What has Adult Education got to do with Social Justice?

Written By: Michael Kenny

Maynooth University Social Justice Week : 6th-10th of March

In the last few weeks I visited distant relations in Leeds, England. On the visit we spoke about their life journey leaving a west of Ireland county in the late 1930s as teenagers and arriving in Leeds where an older sibling or a friend of the family had arrived a few months or years earlier. They spoke of the Irish networks for work, socialisation and accommodation. They told me of the strenuous work in factories, in construction as navvy’s, on farms and in hard physical service work. They worked to establish themselves and their families after they had sent money home and/or saved to bring a younger sibling to Leeds (See

Now in their 60s, 70s and 80s they have grown families and, in their view, have had a hard but a livable life. Some of their friends are passed on from old age, accidents, excessive drinking and smoking, or poor health due to over-work in poor conditions. Staying in Ireland was not an option for them though many, not all, came back regularly to visit. Progressing in education was not an option either and most dropped out of an oppressive school system that, to them, was not going to give them a much-needed family income.

I learned about the very big textile, printing and steel factories in Leeds, the poor working conditions, and the struggles to get by through the war years. With so many new workers coming to Leeds there were very big house-building programmes giving more employment and self-employment opportunities. Walking through many areas of Leeds these dense terraced housing estates are in poor condition and towers of high rise flats are dotted around reminding me of Ballymun, Dublin. I also saw leafy suburbs, but there were few in the city area I was in.

As I walked and listened, I thought about my career as an educator that is now going through a seismic transition. I thought “What is the purpose of adult and community education today?”

There is no such thing as a neutral educational process according to Paulo Freire in Pedagogy of the Oppressed (1972). Freire posits that education is either an instrument to integrate younger generations into the logic of the present system bringing about conformity, or it is the “practice of freedom” where people deal critically and creatively with reality and their participation in societal transformation. I’ve been re-reading Tom Lovett’s 1975 book titled Adult Education, Community Development and the Working Class. Lovett says “Adult Education as it developed in Great Britain has always had a strong sense of social purpose” and so it has been in Ireland with its benefit presented in the history of adult education among women’s, youth, and community groups, and most ably presented in the government policy white paper Learning for Life (2000).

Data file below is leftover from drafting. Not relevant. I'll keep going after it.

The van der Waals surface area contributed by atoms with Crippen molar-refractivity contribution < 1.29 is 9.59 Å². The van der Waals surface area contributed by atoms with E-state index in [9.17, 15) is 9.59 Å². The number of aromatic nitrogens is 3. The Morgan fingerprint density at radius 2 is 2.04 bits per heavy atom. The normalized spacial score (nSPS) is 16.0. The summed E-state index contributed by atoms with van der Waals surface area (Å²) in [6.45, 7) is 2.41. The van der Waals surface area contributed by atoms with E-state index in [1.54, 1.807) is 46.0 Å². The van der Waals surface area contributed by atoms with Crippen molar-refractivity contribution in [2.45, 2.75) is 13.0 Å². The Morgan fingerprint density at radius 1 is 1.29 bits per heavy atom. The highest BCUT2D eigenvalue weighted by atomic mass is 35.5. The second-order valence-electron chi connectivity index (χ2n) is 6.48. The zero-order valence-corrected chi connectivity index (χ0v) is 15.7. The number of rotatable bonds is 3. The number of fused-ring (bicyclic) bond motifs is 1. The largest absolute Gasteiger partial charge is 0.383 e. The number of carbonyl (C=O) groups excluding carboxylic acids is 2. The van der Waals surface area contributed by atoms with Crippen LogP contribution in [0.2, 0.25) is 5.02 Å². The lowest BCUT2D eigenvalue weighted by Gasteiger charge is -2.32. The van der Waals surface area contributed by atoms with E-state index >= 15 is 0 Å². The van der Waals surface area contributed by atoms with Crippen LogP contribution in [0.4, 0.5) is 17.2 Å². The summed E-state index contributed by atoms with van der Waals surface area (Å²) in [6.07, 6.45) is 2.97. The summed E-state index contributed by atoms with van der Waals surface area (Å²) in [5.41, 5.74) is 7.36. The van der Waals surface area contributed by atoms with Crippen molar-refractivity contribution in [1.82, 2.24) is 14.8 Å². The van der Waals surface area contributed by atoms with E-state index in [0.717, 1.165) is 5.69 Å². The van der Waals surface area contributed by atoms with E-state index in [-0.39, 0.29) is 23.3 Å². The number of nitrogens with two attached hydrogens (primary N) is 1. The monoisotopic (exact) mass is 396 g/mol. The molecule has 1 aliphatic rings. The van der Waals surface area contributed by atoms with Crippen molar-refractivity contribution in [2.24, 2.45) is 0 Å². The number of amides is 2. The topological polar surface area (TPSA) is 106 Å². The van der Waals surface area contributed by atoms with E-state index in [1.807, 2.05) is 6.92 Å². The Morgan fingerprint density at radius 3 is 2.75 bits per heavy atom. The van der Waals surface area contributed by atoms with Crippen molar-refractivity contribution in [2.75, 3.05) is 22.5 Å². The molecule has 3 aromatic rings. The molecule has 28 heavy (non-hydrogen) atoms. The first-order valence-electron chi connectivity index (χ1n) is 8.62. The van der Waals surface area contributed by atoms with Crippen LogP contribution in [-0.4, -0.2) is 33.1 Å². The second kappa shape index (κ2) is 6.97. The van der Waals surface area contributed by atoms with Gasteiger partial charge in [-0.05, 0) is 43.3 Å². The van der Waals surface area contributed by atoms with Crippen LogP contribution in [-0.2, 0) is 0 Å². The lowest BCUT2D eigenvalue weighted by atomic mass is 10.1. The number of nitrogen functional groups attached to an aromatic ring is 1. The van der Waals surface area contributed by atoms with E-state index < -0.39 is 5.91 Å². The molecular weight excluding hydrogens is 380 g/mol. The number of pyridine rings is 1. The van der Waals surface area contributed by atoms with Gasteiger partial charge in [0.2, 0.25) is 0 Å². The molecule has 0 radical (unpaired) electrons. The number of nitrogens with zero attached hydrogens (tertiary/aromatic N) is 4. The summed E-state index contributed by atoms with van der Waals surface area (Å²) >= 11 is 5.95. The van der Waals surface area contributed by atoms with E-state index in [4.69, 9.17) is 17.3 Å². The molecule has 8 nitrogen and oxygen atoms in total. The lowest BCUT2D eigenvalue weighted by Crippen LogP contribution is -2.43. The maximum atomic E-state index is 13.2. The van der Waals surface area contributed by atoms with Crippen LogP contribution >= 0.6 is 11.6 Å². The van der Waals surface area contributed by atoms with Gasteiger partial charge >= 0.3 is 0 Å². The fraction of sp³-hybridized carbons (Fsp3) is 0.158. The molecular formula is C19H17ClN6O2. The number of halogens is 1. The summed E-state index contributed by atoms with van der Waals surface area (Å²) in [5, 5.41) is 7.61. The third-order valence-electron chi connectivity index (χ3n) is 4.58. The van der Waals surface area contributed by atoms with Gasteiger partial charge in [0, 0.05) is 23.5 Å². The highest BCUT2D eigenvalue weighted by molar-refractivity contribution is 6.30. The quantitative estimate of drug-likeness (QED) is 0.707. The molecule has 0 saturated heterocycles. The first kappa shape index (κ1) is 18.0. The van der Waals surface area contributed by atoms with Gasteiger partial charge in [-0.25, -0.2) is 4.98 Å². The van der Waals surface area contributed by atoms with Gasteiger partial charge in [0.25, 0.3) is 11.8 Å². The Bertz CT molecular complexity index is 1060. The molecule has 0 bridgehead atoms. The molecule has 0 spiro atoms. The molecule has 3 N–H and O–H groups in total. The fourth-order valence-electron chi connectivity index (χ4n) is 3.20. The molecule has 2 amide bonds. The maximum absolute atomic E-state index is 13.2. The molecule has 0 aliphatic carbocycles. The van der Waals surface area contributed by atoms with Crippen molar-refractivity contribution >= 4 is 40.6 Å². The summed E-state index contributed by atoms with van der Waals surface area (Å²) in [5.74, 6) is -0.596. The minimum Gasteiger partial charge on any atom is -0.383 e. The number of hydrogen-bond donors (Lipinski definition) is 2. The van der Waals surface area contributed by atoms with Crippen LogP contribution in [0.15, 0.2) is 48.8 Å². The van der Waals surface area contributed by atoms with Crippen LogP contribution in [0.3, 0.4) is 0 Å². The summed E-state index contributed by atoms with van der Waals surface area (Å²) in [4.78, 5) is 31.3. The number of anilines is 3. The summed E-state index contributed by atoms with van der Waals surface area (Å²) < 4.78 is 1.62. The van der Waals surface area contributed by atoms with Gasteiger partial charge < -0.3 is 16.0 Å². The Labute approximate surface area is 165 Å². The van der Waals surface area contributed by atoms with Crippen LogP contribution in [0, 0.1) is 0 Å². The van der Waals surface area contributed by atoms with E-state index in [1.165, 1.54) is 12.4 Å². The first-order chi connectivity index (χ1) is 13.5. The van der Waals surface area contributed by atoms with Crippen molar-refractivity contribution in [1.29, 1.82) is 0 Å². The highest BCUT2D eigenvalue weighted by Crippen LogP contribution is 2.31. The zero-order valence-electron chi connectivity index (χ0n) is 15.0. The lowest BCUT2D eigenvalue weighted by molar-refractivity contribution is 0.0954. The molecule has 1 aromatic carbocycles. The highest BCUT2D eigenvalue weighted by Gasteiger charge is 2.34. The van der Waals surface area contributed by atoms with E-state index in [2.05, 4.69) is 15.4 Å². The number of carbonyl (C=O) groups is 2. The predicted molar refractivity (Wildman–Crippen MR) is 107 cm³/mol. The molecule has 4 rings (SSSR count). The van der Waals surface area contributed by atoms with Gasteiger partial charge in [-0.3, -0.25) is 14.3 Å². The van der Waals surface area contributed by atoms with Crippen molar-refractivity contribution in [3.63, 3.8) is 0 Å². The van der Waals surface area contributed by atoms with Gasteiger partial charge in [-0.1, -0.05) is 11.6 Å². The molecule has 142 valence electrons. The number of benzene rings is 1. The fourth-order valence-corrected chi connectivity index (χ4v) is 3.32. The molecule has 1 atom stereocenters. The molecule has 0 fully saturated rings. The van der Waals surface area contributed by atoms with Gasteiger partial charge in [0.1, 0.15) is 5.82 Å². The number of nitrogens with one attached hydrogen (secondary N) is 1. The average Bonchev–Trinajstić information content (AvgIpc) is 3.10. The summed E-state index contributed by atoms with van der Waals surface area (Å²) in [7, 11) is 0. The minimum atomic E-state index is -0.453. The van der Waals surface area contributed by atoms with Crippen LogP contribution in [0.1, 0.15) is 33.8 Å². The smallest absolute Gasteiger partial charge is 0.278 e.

However, I am fearful that we are following the English experience where, as Alan Tuckett in the Rise and Fall of Life-Wide Learning for Adults in England (2017) states, adult education has mapped and deprecated “… the .. narrowing of public investment to an increasingly utilitarian focus on qualifications for labour market participation with the rise of Treasury (finance ministry) influence on adult learning policy from 2003.”

If we are to respect social justice, a ‘Social Justice Week’ is not good enough. Social justice must be the heartbeat of all social and democratic conversation, research, innovation and enterprise. Yet so much of our mainstream education does not explicitly have social justice central to its content, league tables, points race and cramming for exams. Adult education, particularly community-based adult education is among the last and is strongest repository of socially aware education for justice practice. How are we to address peace, democracy, equality, inclusivity, liberation from poverty, and tackling global challenges such as biodiversity breakdown and climate change without the form of adult education that Freire, and Lovett evidenced?

That visit to my relations in Leeds, stimulated my soul.

Michael Kenny teaches and researches in Maynooth University’s Department of Adult and Community Education, was course director of the Post-Graduate Higher Diploma in Further Education (HDFE), with Dr. Camilla Fitzsimons, and the Programme Design and Validation (PCPDV) Certificate, and continues as principal investigator (PI) on a number of European research projects. He has recently retired from full time employment.

All views are those of the author only.

By DACE Maynooth

This is the new blog for students, colleagues and friends of the Department of Adult and Community Education, Maynooth University. We aim to promote diversity and inclusion in education using our online platform. Guest bloggers and friends of the Department will post about their research and experiences in Education. The views expressed by the authors of individual posts do not reflect the views of the Department of Adult and Community Education Maynooth University.

Leave a Reply

Fill in your details below or click an icon to log in: Logo

You are commenting using your account. Log Out /  Change )

Twitter picture

You are commenting using your Twitter account. Log Out /  Change )

Facebook photo

You are commenting using your Facebook account. Log Out /  Change )

Connecting to %s